This produces an output of the same size as the input, perhaps with a fixed number of pixels removed at the sides. It is also possible to down-sample, selecting every second (which would halve the size of each dimension) or every third value (which would divide the size of each dimension by three), for example. While this could be done with an extra layer to down-sample, it is more efficient to not compute the values to be thrown away, thus down-sampling is usually incorporated into the convolutional layer.
A stride for a dimension is a positive integer $s$ such that each $s$th value is used in the output. For two dimensions, a stride of 2 for each dimension will halve the size of each dimension, and so the output will be a quarter the size of the input. For example, a $256\times 265$ image with a stride of 2 for each dimension will output a $128\times 128$ array, which in later layers can use another stride of 2 in each dimension to give a $64\times 64$ array. A stride of 1 selects all output values, and so is like not having a stride. There can be a separate stride for each dimension.
In a pooling layer, instead of a learnable linear kernel, a fixed function of the outputs of the units is applied in a kernel. A common pooling layer is max-pooling, which is like a convolution, but where the maximum is used instead of a linear function. Pooling is typically combined with a stride greater than 1 to down-sample as well. It is typical to use a convolution layer, followed by a nonlinear function, such as ReLU, followed by a pooling layer, the output of which is then input to a convolution layer and so on.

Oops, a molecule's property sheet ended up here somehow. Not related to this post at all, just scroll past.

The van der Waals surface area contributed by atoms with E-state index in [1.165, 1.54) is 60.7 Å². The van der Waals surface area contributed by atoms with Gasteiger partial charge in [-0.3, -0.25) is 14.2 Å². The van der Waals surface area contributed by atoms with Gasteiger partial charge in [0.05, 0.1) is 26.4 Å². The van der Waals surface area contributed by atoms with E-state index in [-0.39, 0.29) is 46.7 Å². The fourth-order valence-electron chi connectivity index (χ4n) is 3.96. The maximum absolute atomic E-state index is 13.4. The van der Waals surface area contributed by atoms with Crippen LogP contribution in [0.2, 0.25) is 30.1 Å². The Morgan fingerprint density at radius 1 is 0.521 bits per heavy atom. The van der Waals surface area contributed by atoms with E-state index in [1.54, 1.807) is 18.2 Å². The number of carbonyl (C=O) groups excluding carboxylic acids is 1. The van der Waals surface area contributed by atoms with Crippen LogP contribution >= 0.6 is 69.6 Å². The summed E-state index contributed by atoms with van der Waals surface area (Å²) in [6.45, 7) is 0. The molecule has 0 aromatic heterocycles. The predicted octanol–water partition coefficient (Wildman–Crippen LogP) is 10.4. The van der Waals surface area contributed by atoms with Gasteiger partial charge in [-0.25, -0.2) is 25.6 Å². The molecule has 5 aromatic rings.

When used for classification of the whole image (e.g., detecting whether there is a cat or a baby in the image), a convolutional neural network typically ends with fully-connected layers. Note that to use standard fully-connected layers, the array needs to be flattened into a vector; this is done by concatenating the rows or the columns. A fully convolutional neural network has a number of convolution layers, but no fully-connected layer. This is used to classify each point in an image (e.g., whether each pixel is part of a cat or part of the background).
A shortcut connection or a skip connection in a deep network is a connection that skips some layers. In particular, some of the input channels of a layer come from the previous layer and some from lower-level layers. In a residual network, the values from one layer are added to the values from a lower layer. In this case, the intermediate layers – those between the two layers being added – become trained to predict the error, in a similar way to boosting. The first residual network [He et al., 2015] won many competitions for classification from images. One of their models had a depth of 152 layers with over a million parameters, and was trained on an ImageNet dataset with 1000 classes and 1.28 million training examples.